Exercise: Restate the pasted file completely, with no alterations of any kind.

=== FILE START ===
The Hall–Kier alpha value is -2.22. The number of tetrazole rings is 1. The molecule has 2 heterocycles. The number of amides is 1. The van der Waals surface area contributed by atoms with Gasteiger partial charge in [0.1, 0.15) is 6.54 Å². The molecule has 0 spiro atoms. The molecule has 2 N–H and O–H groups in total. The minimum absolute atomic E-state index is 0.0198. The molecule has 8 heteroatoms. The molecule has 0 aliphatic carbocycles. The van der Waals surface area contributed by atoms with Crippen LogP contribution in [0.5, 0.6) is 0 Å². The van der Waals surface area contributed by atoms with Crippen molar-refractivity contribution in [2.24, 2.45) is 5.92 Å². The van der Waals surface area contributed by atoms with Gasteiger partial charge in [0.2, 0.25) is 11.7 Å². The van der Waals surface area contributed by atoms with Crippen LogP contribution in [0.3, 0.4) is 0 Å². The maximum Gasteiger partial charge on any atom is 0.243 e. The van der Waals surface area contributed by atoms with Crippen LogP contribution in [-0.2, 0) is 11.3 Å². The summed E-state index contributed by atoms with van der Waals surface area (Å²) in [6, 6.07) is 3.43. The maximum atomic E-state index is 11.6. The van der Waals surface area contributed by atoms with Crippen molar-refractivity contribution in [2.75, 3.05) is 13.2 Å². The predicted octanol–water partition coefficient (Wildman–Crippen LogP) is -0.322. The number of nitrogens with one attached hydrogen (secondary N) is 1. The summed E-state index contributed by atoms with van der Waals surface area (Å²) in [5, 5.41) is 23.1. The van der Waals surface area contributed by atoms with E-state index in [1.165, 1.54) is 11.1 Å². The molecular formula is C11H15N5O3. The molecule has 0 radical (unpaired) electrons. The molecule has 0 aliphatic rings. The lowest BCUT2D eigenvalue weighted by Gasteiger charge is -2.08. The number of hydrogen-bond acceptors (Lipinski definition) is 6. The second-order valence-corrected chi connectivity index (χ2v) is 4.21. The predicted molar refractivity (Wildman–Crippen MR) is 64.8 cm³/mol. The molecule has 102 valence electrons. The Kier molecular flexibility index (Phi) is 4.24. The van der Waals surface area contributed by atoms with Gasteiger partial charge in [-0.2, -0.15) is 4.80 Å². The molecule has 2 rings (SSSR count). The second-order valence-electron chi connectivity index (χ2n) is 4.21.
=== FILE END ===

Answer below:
The Hall–Kier alpha value is -2.22. The number of tetrazole rings is 1. The molecule has 2 heterocycles. The number of amides is 1. The van der Waals surface area contributed by atoms with Gasteiger partial charge in [0.1, 0.15) is 6.54 Å². The molecule has 0 spiro atoms. The molecule has 2 N–H and O–H groups in total. The minimum absolute atomic E-state index is 0.0198. The molecule has 8 heteroatoms. The molecule has 0 aliphatic carbocycles. The van der Waals surface area contributed by atoms with Crippen LogP contribution in [0.5, 0.6) is 0 Å². The van der Waals surface area contributed by atoms with Crippen molar-refractivity contribution in [2.24, 2.45) is 5.92 Å². The van der Waals surface area contributed by atoms with Gasteiger partial charge in [0.2, 0.25) is 11.7 Å². The van der Waals surface area contributed by atoms with Crippen LogP contribution in [0.3, 0.4) is 0 Å². The maximum Gasteiger partial charge on any atom is 0.243 e. The van der Waals surface area contributed by atoms with Crippen LogP contribution in [-0.2, 0) is 11.3 Å². The summed E-state index contributed by atoms with van der Waals surface area (Å²) in [6, 6.07) is 3.43. The maximum atomic E-state index is 11.6. The van der Waals surface area contributed by atoms with Crippen molar-refractivity contribution in [2.75, 3.05) is 13.2 Å². The predicted octanol–water partition coefficient (Wildman–Crippen LogP) is -0.322. The number of nitrogens with one attached hydrogen (secondary N) is 1. The summed E-state index contributed by atoms with van der Waals surface area (Å²) in [5, 5.41) is 23.1. The van der Waals surface area contributed by atoms with E-state index in [1.165, 1.54) is 11.1 Å². The molecular formula is C11H15N5O3. The molecule has 0 radical (unpaired) electrons. The molecule has 0 aliphatic rings. The lowest BCUT2D eigenvalue weighted by Gasteiger charge is -2.08. The number of hydrogen-bond acceptors (Lipinski definition) is 6. The second-order valence-corrected chi connectivity index (χ2v) is 4.21. The predicted molar refractivity (Wildman–Crippen MR) is 64.8 cm³/mol. The molecule has 102 valence electrons. The Kier molecular flexibility index (Phi) is 4.24. The van der Waals surface area contributed by atoms with Gasteiger partial charge in [-0.2, -0.15) is 4.80 Å². The molecule has 2 rings (SSSR count). The second-order valence-electron chi connectivity index (χ2n) is 4.21.